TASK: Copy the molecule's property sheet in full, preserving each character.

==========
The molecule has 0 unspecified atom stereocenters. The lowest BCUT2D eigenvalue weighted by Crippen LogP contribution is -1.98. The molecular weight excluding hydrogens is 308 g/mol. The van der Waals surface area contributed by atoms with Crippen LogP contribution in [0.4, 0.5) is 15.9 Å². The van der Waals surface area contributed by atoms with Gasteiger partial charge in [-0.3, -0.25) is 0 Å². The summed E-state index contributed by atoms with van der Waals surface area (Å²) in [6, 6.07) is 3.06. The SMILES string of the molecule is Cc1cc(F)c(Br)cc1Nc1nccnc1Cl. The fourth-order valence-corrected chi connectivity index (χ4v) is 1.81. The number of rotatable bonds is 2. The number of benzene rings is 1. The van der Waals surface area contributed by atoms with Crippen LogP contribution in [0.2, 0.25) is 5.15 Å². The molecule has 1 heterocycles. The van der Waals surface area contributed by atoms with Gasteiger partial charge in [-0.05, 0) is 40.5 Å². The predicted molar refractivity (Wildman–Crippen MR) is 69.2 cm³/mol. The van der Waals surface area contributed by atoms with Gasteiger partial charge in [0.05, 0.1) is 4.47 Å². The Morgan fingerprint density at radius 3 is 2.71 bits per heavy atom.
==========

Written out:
The molecule has 0 unspecified atom stereocenters. The lowest BCUT2D eigenvalue weighted by Crippen LogP contribution is -1.98. The molecular weight excluding hydrogens is 308 g/mol. The van der Waals surface area contributed by atoms with Crippen LogP contribution in [0.4, 0.5) is 15.9 Å². The van der Waals surface area contributed by atoms with Gasteiger partial charge in [-0.3, -0.25) is 0 Å². The summed E-state index contributed by atoms with van der Waals surface area (Å²) in [6, 6.07) is 3.06. The SMILES string of the molecule is Cc1cc(F)c(Br)cc1Nc1nccnc1Cl. The fourth-order valence-corrected chi connectivity index (χ4v) is 1.81. The number of rotatable bonds is 2. The number of benzene rings is 1. The van der Waals surface area contributed by atoms with Crippen LogP contribution in [0.2, 0.25) is 5.15 Å². The molecule has 1 heterocycles. The van der Waals surface area contributed by atoms with Gasteiger partial charge in [-0.05, 0) is 40.5 Å². The predicted molar refractivity (Wildman–Crippen MR) is 69.2 cm³/mol. The van der Waals surface area contributed by atoms with Gasteiger partial charge in [0.05, 0.1) is 4.47 Å². The Morgan fingerprint density at radius 3 is 2.71 bits per heavy atom.